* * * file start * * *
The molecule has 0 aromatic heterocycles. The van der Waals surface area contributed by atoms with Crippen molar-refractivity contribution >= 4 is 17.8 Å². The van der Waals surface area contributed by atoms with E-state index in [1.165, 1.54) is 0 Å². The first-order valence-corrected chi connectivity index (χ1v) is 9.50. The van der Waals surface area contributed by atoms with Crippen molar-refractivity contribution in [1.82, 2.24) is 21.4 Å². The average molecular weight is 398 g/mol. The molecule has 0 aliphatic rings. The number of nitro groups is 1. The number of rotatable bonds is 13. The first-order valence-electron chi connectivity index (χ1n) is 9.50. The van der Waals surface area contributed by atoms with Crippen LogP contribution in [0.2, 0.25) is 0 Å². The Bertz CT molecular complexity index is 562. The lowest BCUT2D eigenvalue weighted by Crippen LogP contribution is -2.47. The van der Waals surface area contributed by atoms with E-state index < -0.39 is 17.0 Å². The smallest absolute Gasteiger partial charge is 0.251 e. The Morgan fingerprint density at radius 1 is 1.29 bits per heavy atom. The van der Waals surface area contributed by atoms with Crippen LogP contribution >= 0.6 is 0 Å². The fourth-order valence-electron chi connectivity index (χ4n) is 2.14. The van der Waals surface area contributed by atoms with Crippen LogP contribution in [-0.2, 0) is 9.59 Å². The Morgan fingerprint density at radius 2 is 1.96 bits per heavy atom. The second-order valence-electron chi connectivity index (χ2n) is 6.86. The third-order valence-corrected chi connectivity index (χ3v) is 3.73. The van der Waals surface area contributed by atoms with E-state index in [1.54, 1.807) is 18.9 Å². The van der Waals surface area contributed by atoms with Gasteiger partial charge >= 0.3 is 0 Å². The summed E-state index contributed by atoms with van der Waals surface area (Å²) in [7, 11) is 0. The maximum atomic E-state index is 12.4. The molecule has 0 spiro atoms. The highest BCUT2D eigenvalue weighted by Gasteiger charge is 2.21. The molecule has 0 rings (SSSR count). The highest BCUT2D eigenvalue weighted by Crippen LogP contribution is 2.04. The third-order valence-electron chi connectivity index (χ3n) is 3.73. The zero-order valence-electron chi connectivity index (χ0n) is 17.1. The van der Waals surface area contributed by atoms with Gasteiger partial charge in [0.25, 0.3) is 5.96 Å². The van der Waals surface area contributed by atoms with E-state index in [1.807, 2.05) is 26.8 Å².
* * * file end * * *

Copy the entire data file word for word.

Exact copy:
The molecule has 0 aromatic heterocycles. The van der Waals surface area contributed by atoms with Crippen molar-refractivity contribution >= 4 is 17.8 Å². The van der Waals surface area contributed by atoms with E-state index in [1.165, 1.54) is 0 Å². The first-order valence-corrected chi connectivity index (χ1v) is 9.50. The van der Waals surface area contributed by atoms with Crippen molar-refractivity contribution in [1.82, 2.24) is 21.4 Å². The average molecular weight is 398 g/mol. The molecule has 0 aliphatic rings. The number of nitro groups is 1. The number of rotatable bonds is 13. The first-order valence-electron chi connectivity index (χ1n) is 9.50. The van der Waals surface area contributed by atoms with Crippen LogP contribution in [0.2, 0.25) is 0 Å². The Bertz CT molecular complexity index is 562. The lowest BCUT2D eigenvalue weighted by Crippen LogP contribution is -2.47. The van der Waals surface area contributed by atoms with E-state index < -0.39 is 17.0 Å². The smallest absolute Gasteiger partial charge is 0.251 e. The Morgan fingerprint density at radius 1 is 1.29 bits per heavy atom. The van der Waals surface area contributed by atoms with Crippen LogP contribution >= 0.6 is 0 Å². The fourth-order valence-electron chi connectivity index (χ4n) is 2.14. The van der Waals surface area contributed by atoms with Crippen LogP contribution in [-0.2, 0) is 9.59 Å². The Morgan fingerprint density at radius 2 is 1.96 bits per heavy atom. The second-order valence-electron chi connectivity index (χ2n) is 6.86. The third-order valence-corrected chi connectivity index (χ3v) is 3.73. The van der Waals surface area contributed by atoms with E-state index in [1.54, 1.807) is 18.9 Å². The van der Waals surface area contributed by atoms with Gasteiger partial charge >= 0.3 is 0 Å². The summed E-state index contributed by atoms with van der Waals surface area (Å²) in [7, 11) is 0. The maximum atomic E-state index is 12.4. The molecule has 0 spiro atoms. The highest BCUT2D eigenvalue weighted by Gasteiger charge is 2.21. The molecule has 0 rings (SSSR count). The highest BCUT2D eigenvalue weighted by Crippen LogP contribution is 2.04. The third-order valence-electron chi connectivity index (χ3n) is 3.73. The zero-order valence-electron chi connectivity index (χ0n) is 17.1. The van der Waals surface area contributed by atoms with Gasteiger partial charge in [0.25, 0.3) is 5.96 Å². The van der Waals surface area contributed by atoms with E-state index in [1.807, 2.05) is 26.8 Å².